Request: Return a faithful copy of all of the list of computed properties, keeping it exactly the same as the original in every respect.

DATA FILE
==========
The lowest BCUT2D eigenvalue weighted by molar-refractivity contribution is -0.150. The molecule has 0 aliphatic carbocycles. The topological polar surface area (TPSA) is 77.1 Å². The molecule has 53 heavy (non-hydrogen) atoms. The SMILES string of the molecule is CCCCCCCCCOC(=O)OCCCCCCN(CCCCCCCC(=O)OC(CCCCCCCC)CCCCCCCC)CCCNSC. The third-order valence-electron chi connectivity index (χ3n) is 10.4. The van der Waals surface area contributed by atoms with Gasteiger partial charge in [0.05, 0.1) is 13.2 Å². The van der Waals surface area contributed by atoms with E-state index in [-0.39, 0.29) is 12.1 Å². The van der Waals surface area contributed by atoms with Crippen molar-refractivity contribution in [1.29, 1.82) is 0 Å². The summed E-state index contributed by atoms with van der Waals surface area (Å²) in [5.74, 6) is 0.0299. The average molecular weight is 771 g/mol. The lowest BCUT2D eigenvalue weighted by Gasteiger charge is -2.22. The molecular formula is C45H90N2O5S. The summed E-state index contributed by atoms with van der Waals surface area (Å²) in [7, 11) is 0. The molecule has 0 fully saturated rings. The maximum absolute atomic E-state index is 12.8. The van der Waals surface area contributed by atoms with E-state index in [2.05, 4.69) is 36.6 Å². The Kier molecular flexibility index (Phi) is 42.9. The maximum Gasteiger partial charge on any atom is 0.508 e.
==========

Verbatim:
The lowest BCUT2D eigenvalue weighted by molar-refractivity contribution is -0.150. The molecule has 0 aliphatic carbocycles. The topological polar surface area (TPSA) is 77.1 Å². The molecule has 53 heavy (non-hydrogen) atoms. The SMILES string of the molecule is CCCCCCCCCOC(=O)OCCCCCCN(CCCCCCCC(=O)OC(CCCCCCCC)CCCCCCCC)CCCNSC. The third-order valence-electron chi connectivity index (χ3n) is 10.4. The van der Waals surface area contributed by atoms with Gasteiger partial charge in [0.05, 0.1) is 13.2 Å². The van der Waals surface area contributed by atoms with E-state index in [-0.39, 0.29) is 12.1 Å². The van der Waals surface area contributed by atoms with Crippen molar-refractivity contribution in [1.29, 1.82) is 0 Å². The summed E-state index contributed by atoms with van der Waals surface area (Å²) in [5.74, 6) is 0.0299. The average molecular weight is 771 g/mol. The lowest BCUT2D eigenvalue weighted by Gasteiger charge is -2.22. The molecular formula is C45H90N2O5S. The summed E-state index contributed by atoms with van der Waals surface area (Å²) in [7, 11) is 0. The molecule has 0 fully saturated rings. The maximum absolute atomic E-state index is 12.8. The van der Waals surface area contributed by atoms with E-state index in [2.05, 4.69) is 36.6 Å². The Kier molecular flexibility index (Phi) is 42.9. The maximum Gasteiger partial charge on any atom is 0.508 e.